GMAT Strategies to Have High Score

  • Develop your own Plan
    Spend enough time preparing that you know where your strengths and weaknesses lie. You know you're going to face geometry questions in the Quantitative section; are you strong with triangles and quadrilaterals, but weak with circles? Having this kind of understanding can help you decide where to focus your energies. Why spend 8 minutes stressing out over a question when there's a good chance you'll get it wrong, no matter what? The only way you'll be able to use your time wisely on test day is to know your abilities beforehand.
  • Be well-rehearsed
    Practice makes permanence! If you set aside time in a quiet place to take some practice GMAT exams, you'll be ready for the rigors of sitting in a chair and focusing on test material for a few hours. Since this skill doesn't come naturally to most people, why not practice? You can also use this opportunity to assess where you need to spend more time studying.  

Section Specific

  • Reading Comprehension
    As you read each passage, look for its main ideas. Remember, everything the author writes is there for a reason, and these reasons are generally more important than the details in the passage. As you read, take notes about the main ideas and structure of the passage on scrap paper. Learn the most common types of wrong answers used by the test writers and how to avoid choosing them.
  • Sentence Corrections
    About one-fifth of the sentences will be correct as is. A good way to identify them is to read the sentences "aloud" in your mind. If you read one that sounds OK, it probably is. A tightly worded sentence is generally considered more effective, so, all things being equal, choose the shortest answer.
  • Critical Reasoning
    Learn to recognize the key elements of any argument - evidence, conclusion, and assumptions. Remember that when a statement makes the conclusion more likely to be true, then that statement strengthens the argument. When a statement makes the conclusion less likely to be true, the statement weakens the argument. Learn the types of fallacies that appear most often on the exam so you can recognize them when you see them. Forget what you know or think about a given topic; instead, respond to the question in terms of the argument presented.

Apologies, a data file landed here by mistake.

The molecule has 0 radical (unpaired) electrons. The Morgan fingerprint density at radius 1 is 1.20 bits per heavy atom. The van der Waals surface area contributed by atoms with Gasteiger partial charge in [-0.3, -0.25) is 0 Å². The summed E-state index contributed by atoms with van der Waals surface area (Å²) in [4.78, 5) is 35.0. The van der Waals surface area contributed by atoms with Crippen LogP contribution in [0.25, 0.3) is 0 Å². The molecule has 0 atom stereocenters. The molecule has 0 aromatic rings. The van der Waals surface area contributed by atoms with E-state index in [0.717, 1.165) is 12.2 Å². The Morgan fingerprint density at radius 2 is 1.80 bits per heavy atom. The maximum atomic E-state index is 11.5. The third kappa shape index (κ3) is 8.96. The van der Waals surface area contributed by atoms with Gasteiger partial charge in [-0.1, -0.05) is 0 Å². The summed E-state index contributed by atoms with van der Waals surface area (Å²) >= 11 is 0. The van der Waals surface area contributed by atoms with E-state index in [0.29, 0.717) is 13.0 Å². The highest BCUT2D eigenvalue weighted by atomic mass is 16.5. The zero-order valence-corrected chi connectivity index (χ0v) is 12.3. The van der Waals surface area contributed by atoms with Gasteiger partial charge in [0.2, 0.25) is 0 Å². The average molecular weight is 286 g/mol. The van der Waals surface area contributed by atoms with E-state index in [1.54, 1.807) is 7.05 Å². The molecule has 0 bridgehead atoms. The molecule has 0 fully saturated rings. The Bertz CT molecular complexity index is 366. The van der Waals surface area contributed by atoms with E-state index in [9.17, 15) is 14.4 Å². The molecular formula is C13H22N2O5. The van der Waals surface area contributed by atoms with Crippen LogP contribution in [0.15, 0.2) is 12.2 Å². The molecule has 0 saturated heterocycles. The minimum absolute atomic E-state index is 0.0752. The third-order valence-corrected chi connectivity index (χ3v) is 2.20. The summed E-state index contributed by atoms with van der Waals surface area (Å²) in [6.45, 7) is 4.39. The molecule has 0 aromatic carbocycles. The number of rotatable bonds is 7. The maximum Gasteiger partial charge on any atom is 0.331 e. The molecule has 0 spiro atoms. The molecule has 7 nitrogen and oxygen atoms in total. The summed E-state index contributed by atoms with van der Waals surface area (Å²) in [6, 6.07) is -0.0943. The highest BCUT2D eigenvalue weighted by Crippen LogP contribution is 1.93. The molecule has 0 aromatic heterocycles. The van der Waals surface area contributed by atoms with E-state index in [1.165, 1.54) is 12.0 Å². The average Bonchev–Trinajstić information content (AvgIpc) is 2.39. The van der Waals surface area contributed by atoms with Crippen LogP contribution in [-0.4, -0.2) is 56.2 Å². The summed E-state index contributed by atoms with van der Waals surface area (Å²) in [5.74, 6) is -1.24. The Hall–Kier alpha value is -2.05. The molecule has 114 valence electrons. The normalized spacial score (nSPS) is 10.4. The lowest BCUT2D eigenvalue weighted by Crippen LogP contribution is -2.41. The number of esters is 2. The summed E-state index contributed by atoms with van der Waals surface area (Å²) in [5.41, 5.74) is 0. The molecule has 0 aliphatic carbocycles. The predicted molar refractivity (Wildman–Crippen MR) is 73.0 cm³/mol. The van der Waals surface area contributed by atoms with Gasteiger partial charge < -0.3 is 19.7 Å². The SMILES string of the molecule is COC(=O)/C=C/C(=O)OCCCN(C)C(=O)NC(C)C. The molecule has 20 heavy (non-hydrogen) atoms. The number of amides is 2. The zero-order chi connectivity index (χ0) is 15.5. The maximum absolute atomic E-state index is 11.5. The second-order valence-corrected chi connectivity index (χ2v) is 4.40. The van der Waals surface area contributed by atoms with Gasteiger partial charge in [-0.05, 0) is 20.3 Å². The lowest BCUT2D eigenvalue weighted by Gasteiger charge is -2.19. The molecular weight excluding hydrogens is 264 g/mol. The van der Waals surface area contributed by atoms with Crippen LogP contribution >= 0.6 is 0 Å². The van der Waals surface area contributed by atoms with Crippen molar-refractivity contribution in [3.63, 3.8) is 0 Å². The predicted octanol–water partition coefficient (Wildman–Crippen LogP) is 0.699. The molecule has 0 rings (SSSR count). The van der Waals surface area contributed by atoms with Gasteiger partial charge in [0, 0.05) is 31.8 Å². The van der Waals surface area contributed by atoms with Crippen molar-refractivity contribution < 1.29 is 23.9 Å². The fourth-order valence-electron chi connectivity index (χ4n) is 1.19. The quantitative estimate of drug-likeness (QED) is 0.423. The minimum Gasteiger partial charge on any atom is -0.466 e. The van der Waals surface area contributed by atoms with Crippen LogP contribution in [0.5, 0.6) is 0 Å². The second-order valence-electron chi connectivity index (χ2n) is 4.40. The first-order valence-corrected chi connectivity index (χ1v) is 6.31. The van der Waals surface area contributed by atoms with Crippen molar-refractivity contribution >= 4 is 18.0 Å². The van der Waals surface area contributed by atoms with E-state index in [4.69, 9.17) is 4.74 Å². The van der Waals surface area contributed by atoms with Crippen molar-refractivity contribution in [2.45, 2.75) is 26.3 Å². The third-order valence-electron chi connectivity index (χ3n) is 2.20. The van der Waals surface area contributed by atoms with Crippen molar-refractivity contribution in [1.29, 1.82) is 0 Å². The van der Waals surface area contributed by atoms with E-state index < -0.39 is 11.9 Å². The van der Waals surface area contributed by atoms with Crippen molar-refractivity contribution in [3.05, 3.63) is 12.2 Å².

• Multiple-choice questions in the Quantitative section
    Break word problems into simple phrases that you can translate into numbers or symbols. Search geometry diagrams for answer clues, and sketch your own when necessary. On graph interpretation problems, spend 30 seconds examining the graphs before tackling the questions. Don't be afraid to "guesstimate" or look for shortcuts; many questions have them.
  • Data Sufficiency
    Learn the directions and answer choices backward and forward before the test date, since the answer choices are the same for every data sufficiency question. Tackle each item by examining the question, considering each numbered statement individually, and then combining the two statements. Don't make any assumptions not stated in the question or the numbered statements. Remember: you do not have to find solutions; you just need to determine if the situation presented in the question can be solved.
  • Analytical Writing
    Use the four-step process to manage your time and effort effectively - brainstorm, outline, write, and revise. Keep your essay simple and make sure your point of view comes through clearly. Be specific, vary sentence length, and avoid mechanical errors.  

Set a Goal Score